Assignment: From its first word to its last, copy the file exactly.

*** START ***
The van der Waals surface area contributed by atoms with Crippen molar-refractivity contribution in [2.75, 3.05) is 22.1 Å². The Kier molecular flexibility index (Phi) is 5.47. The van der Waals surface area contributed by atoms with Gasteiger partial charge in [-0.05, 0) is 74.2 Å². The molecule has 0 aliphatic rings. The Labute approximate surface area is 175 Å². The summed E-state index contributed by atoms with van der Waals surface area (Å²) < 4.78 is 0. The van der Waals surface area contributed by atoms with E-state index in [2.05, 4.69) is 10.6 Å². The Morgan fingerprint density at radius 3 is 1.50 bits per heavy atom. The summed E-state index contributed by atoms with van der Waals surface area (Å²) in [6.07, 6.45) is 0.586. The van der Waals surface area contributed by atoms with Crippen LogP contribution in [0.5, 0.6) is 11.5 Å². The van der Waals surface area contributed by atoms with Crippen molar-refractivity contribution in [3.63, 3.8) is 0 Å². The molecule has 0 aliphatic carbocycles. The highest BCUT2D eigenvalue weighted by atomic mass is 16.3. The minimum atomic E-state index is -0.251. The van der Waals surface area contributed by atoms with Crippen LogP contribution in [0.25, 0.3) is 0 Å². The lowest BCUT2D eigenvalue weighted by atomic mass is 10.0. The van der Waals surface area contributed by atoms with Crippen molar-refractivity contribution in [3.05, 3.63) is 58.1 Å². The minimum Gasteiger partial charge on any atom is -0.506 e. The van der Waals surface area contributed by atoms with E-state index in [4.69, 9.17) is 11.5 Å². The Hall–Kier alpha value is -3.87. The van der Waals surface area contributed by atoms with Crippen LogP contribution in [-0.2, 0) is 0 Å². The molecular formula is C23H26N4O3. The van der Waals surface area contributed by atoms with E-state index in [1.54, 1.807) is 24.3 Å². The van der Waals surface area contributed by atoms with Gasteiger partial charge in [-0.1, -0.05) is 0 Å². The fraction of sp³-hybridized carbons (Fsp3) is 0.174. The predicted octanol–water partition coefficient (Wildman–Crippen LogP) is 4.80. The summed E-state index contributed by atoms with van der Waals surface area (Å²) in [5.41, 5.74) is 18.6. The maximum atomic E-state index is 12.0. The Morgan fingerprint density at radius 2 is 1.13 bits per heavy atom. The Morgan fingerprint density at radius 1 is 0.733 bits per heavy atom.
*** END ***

The van der Waals surface area contributed by atoms with Crippen molar-refractivity contribution in [2.75, 3.05) is 22.1 Å². The Kier molecular flexibility index (Phi) is 5.47. The van der Waals surface area contributed by atoms with Gasteiger partial charge in [-0.05, 0) is 74.2 Å². The molecule has 0 aliphatic rings. The Labute approximate surface area is 175 Å². The summed E-state index contributed by atoms with van der Waals surface area (Å²) < 4.78 is 0. The van der Waals surface area contributed by atoms with E-state index in [2.05, 4.69) is 10.6 Å². The Morgan fingerprint density at radius 3 is 1.50 bits per heavy atom. The summed E-state index contributed by atoms with van der Waals surface area (Å²) in [6.07, 6.45) is 0.586. The van der Waals surface area contributed by atoms with Crippen LogP contribution in [0.5, 0.6) is 11.5 Å². The van der Waals surface area contributed by atoms with Crippen molar-refractivity contribution in [3.63, 3.8) is 0 Å². The molecule has 0 aliphatic carbocycles. The highest BCUT2D eigenvalue weighted by atomic mass is 16.3. The minimum atomic E-state index is -0.251. The van der Waals surface area contributed by atoms with Crippen LogP contribution in [0.25, 0.3) is 0 Å². The lowest BCUT2D eigenvalue weighted by atomic mass is 10.0. The van der Waals surface area contributed by atoms with Crippen molar-refractivity contribution in [3.05, 3.63) is 58.1 Å². The minimum Gasteiger partial charge on any atom is -0.506 e. The van der Waals surface area contributed by atoms with E-state index in [4.69, 9.17) is 11.5 Å². The Hall–Kier alpha value is -3.87. The van der Waals surface area contributed by atoms with Crippen LogP contribution in [-0.2, 0) is 0 Å². The molecular formula is C23H26N4O3. The van der Waals surface area contributed by atoms with E-state index in [1.54, 1.807) is 24.3 Å². The van der Waals surface area contributed by atoms with Gasteiger partial charge in [-0.1, -0.05) is 0 Å². The fraction of sp³-hybridized carbons (Fsp3) is 0.174. The predicted octanol–water partition coefficient (Wildman–Crippen LogP) is 4.80. The summed E-state index contributed by atoms with van der Waals surface area (Å²) in [5.41, 5.74) is 18.6. The maximum atomic E-state index is 12.0. The Morgan fingerprint density at radius 2 is 1.13 bits per heavy atom. The Morgan fingerprint density at radius 1 is 0.733 bits per heavy atom.